This is a good opportunity to explore aspects of generality in three dimensions and for pupils to discuss images and possible solutions, and find convincing arguments for the unique solution.

For some this may be a hard problem to visualise, which is not always made easier by diagrams.

Suggestion for introducing the problem:

Invite the class to imagine a 3 x 3 square grid.How many small squares are there?

How are they arranged?

Ask the group to draw a 3 x 3 grid.

Now, ask them, in their mind's eye, to colour one of their nine squares and ask for a volunteer to describe to the rest of the class where it is. When the person has described their square ask everyone to fill in that square on their grid. Repeat this activity several times with the aim of identifying some notation that fully describes the position of squares on the grid.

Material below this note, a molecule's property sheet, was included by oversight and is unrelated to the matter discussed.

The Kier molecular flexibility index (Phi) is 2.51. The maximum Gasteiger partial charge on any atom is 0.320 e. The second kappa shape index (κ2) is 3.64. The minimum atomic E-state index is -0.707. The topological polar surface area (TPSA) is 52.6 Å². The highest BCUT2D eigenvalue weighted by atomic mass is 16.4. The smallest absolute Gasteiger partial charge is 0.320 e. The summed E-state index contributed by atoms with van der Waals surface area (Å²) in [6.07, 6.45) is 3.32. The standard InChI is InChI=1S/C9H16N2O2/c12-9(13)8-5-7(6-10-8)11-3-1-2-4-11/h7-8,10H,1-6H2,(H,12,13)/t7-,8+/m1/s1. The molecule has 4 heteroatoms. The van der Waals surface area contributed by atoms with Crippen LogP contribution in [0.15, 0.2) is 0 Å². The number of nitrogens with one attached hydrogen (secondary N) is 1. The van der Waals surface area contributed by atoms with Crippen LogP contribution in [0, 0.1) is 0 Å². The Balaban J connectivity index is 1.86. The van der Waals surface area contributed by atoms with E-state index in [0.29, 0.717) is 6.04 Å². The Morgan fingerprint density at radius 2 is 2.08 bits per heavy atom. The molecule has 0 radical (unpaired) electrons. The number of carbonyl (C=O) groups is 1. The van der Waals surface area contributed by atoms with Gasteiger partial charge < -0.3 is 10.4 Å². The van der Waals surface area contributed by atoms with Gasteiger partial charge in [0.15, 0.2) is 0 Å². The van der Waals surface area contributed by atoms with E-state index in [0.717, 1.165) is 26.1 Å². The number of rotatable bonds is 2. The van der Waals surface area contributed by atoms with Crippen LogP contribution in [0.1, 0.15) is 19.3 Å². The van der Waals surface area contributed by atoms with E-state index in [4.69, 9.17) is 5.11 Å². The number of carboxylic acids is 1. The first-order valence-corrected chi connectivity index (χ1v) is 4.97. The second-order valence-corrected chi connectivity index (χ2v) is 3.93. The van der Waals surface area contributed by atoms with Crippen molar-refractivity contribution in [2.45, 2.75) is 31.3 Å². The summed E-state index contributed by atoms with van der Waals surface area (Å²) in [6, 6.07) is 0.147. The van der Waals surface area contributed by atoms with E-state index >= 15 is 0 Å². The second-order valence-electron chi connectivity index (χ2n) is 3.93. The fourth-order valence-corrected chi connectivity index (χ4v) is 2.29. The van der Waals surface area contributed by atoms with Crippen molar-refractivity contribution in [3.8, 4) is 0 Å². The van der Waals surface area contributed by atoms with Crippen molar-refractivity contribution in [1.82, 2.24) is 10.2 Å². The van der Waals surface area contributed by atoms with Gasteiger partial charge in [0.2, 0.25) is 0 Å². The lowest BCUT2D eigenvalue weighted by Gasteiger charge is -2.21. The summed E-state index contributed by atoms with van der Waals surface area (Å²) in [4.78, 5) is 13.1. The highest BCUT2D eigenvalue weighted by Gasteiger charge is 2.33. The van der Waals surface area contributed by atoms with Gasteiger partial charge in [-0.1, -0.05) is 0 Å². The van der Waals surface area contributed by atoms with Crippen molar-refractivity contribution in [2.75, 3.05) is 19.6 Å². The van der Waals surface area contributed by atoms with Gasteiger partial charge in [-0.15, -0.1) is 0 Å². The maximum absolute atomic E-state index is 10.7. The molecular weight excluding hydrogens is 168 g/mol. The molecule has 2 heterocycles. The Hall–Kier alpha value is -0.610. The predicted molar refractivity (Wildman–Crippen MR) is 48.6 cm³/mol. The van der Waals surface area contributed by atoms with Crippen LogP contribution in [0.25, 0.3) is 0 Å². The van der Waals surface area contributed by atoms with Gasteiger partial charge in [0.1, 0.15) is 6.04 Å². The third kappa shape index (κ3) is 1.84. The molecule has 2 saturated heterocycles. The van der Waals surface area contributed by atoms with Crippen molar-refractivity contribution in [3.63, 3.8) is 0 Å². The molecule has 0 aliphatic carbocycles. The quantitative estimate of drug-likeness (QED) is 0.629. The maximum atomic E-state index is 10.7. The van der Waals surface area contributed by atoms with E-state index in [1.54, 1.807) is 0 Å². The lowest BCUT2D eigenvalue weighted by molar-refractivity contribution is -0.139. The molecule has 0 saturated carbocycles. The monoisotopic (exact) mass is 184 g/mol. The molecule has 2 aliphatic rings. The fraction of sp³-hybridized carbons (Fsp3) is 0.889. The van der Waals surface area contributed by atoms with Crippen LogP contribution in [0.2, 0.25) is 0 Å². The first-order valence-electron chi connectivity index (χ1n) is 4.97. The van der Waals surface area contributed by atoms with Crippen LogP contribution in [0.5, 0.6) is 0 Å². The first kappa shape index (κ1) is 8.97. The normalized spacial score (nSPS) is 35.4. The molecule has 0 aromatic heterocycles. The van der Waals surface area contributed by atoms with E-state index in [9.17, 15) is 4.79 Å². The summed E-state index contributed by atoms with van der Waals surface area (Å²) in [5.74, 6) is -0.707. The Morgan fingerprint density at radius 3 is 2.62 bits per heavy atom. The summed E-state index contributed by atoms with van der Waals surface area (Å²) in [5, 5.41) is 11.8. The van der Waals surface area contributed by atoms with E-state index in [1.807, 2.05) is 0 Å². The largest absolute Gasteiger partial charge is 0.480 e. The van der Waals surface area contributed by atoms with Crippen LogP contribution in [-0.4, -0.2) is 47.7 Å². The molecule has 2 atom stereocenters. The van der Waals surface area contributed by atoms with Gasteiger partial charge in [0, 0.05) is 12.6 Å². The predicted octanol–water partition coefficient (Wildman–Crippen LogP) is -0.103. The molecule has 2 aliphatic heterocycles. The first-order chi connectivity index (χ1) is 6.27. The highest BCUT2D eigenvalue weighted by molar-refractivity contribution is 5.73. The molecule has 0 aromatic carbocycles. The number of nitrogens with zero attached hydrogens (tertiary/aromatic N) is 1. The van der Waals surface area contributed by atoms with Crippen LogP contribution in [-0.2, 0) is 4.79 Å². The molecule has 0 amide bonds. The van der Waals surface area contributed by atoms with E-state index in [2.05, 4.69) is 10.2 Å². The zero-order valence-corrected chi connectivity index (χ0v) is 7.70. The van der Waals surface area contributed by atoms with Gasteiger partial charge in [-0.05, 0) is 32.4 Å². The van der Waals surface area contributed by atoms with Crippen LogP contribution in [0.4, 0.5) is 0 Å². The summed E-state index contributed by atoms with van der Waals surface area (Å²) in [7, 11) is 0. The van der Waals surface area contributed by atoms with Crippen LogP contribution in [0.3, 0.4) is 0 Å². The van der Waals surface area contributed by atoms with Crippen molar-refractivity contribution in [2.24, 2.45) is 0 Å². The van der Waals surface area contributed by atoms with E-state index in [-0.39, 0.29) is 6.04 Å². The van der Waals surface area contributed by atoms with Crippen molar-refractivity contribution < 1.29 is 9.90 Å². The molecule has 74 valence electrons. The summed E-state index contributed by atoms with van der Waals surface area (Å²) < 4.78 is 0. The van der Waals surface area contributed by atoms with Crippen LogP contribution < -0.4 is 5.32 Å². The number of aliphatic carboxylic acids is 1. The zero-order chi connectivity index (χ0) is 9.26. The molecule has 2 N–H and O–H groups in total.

Repeat the activity but this time describe lines of three squares, like the winning lines in "Noughts and Crosses".

How many lines are there?

Suggestions for the main part of the lesson:

Ask the group to imagine that they have a 3 x 3 x 3 cube made up from 27 unit cubes.Can they devise a notation for describing positions of little cubes and lines of cubes within this cube (as if they were playing 3D Noughts and Crosses)?

Tell the group that a marble is placed in the unit cube found at middle-middle-top. Another is placed at middle-middle-middle. Where should the third marble be placed to make a winning line of three marbles? Try some other examples with the group.

Ask students to come up with examples of their own.

The interactivity can be used to give feedback to students.

Follow-up: How about trying to play Noughts and Crosses without paper?